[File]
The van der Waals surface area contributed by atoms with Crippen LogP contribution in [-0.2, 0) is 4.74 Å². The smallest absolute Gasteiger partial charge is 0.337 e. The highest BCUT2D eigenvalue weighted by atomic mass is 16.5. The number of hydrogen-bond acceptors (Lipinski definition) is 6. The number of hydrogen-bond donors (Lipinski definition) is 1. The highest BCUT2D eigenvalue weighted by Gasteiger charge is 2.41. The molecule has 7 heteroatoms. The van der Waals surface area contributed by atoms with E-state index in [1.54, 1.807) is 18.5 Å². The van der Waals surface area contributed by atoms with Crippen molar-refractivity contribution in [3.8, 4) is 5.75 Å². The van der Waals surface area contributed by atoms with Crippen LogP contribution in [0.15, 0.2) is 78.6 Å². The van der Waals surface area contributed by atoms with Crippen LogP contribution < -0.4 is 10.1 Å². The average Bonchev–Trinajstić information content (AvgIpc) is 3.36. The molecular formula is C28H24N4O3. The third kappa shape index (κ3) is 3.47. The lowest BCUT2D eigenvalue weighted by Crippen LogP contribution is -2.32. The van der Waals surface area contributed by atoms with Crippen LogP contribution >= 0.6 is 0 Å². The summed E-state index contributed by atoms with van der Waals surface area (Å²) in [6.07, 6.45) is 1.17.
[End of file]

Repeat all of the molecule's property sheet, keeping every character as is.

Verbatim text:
The van der Waals surface area contributed by atoms with Crippen LogP contribution in [-0.2, 0) is 4.74 Å². The smallest absolute Gasteiger partial charge is 0.337 e. The highest BCUT2D eigenvalue weighted by atomic mass is 16.5. The number of hydrogen-bond acceptors (Lipinski definition) is 6. The number of hydrogen-bond donors (Lipinski definition) is 1. The highest BCUT2D eigenvalue weighted by Gasteiger charge is 2.41. The molecule has 7 heteroatoms. The van der Waals surface area contributed by atoms with E-state index in [1.54, 1.807) is 18.5 Å². The van der Waals surface area contributed by atoms with Crippen molar-refractivity contribution in [3.8, 4) is 5.75 Å². The van der Waals surface area contributed by atoms with Crippen LogP contribution in [0.15, 0.2) is 78.6 Å². The van der Waals surface area contributed by atoms with Crippen LogP contribution < -0.4 is 10.1 Å². The average Bonchev–Trinajstić information content (AvgIpc) is 3.36. The molecular formula is C28H24N4O3. The third kappa shape index (κ3) is 3.47. The lowest BCUT2D eigenvalue weighted by Crippen LogP contribution is -2.32. The van der Waals surface area contributed by atoms with Crippen LogP contribution >= 0.6 is 0 Å². The summed E-state index contributed by atoms with van der Waals surface area (Å²) in [6.07, 6.45) is 1.17.